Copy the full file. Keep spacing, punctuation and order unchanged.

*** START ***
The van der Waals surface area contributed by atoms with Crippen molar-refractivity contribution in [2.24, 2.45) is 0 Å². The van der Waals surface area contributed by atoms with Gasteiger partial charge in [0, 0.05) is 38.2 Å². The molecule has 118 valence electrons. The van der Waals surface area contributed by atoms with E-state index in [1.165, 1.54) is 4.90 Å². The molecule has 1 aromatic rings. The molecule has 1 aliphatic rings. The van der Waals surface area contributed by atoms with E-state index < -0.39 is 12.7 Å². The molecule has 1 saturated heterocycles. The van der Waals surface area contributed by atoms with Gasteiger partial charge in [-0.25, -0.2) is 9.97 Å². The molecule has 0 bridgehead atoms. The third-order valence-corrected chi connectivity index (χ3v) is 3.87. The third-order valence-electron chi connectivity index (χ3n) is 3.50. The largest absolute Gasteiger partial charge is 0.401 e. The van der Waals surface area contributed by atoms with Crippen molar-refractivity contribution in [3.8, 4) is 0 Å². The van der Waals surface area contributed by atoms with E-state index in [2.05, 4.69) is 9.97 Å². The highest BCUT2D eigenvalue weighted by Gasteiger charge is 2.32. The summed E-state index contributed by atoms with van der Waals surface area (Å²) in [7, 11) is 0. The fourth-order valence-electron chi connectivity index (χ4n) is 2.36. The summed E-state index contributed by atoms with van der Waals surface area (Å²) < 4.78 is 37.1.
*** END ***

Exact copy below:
The van der Waals surface area contributed by atoms with Crippen molar-refractivity contribution in [2.24, 2.45) is 0 Å². The van der Waals surface area contributed by atoms with Gasteiger partial charge in [0, 0.05) is 38.2 Å². The molecule has 118 valence electrons. The van der Waals surface area contributed by atoms with E-state index in [1.165, 1.54) is 4.90 Å². The molecule has 1 aromatic rings. The molecule has 1 aliphatic rings. The van der Waals surface area contributed by atoms with E-state index < -0.39 is 12.7 Å². The molecule has 1 saturated heterocycles. The van der Waals surface area contributed by atoms with Gasteiger partial charge in [-0.25, -0.2) is 9.97 Å². The molecule has 0 bridgehead atoms. The third-order valence-corrected chi connectivity index (χ3v) is 3.87. The third-order valence-electron chi connectivity index (χ3n) is 3.50. The largest absolute Gasteiger partial charge is 0.401 e. The van der Waals surface area contributed by atoms with Crippen molar-refractivity contribution in [3.8, 4) is 0 Å². The van der Waals surface area contributed by atoms with E-state index in [2.05, 4.69) is 9.97 Å². The highest BCUT2D eigenvalue weighted by Gasteiger charge is 2.32. The summed E-state index contributed by atoms with van der Waals surface area (Å²) in [7, 11) is 0. The fourth-order valence-electron chi connectivity index (χ4n) is 2.36. The summed E-state index contributed by atoms with van der Waals surface area (Å²) < 4.78 is 37.1.